Executed after a Failed Insurrection [Trial]. [Scotland]. [Mackenzie, Peter (1799-1875)]. Wilson, James, Defendant [1760-1820]. The Trial of James Wilson, For High Treason, With an Account of His Execution at Glasgow, September, 1820, Etc. Etc. Now Respectfully Submitted to the Consideration of the Reformers of Glasgow, By Their Faithful and Devoted Servant, The Exposer of the Spy System, &c. &c. Glasgow: Printed and Published by Muir, Gowans, & Co., 1832. 48 pp. 3 parts in one with continuous pagination. Octavo (8" x 5"). Disbound stab-stitched pamphlet. Light toning, more moderate to pp. 17-32, light foxing and soiling in a few places. $450. * Only edition, issued first as three parts and then a composite edition. Wilson, a Scottish radical and would-be revolutionary, led a march on Glasgow after being fed information by British government spies who claimed that England was in the midst of an insurrection and that the French were assisting the rebels. This was not the case, and upon his return Wilson was arrested and executed in August of 1820. Mackenzie was a journalist who wrote about the British infiltration of radical networks. OCLC locates 11 copies of this title, 4 in North America (Harvard, Princeton, New York Public Library, Queens University). Goldsmiths' Library of Economic Literature 27585.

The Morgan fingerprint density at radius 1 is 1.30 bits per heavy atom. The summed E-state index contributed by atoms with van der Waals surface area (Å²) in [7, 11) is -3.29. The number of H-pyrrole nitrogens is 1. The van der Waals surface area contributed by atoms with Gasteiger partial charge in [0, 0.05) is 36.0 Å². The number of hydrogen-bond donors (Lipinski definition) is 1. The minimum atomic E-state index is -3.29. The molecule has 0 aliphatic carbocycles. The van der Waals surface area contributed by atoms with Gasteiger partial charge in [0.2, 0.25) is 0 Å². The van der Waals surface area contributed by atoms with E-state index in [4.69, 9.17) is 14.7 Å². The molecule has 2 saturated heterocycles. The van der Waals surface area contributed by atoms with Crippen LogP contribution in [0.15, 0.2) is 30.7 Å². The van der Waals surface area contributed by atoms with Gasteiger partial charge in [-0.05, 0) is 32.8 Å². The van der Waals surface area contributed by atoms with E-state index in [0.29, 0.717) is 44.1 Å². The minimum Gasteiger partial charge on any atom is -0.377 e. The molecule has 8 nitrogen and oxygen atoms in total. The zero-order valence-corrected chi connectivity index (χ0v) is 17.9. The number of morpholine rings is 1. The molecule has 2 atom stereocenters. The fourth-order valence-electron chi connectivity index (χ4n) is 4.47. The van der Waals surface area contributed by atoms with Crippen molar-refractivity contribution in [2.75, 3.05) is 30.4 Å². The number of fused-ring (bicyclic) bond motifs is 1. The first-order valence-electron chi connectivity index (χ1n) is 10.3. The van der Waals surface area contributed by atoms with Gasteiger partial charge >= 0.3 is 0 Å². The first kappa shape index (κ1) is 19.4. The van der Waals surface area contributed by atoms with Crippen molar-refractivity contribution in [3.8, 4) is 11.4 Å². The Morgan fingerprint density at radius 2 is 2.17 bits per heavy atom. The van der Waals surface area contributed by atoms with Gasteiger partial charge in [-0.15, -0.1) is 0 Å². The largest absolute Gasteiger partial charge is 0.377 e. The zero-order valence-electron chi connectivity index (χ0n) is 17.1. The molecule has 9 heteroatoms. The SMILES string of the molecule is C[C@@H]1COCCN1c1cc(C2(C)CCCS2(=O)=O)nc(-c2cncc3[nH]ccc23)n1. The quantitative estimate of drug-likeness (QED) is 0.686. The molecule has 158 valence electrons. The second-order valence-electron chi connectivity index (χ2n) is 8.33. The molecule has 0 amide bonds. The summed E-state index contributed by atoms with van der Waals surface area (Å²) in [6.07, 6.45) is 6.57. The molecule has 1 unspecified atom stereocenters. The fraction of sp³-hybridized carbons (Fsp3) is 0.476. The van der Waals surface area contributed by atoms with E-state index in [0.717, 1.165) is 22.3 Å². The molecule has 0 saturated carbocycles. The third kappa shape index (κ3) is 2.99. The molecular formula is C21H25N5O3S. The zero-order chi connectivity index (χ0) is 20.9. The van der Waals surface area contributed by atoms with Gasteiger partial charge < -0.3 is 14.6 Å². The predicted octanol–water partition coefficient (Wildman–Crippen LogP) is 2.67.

Book number 72971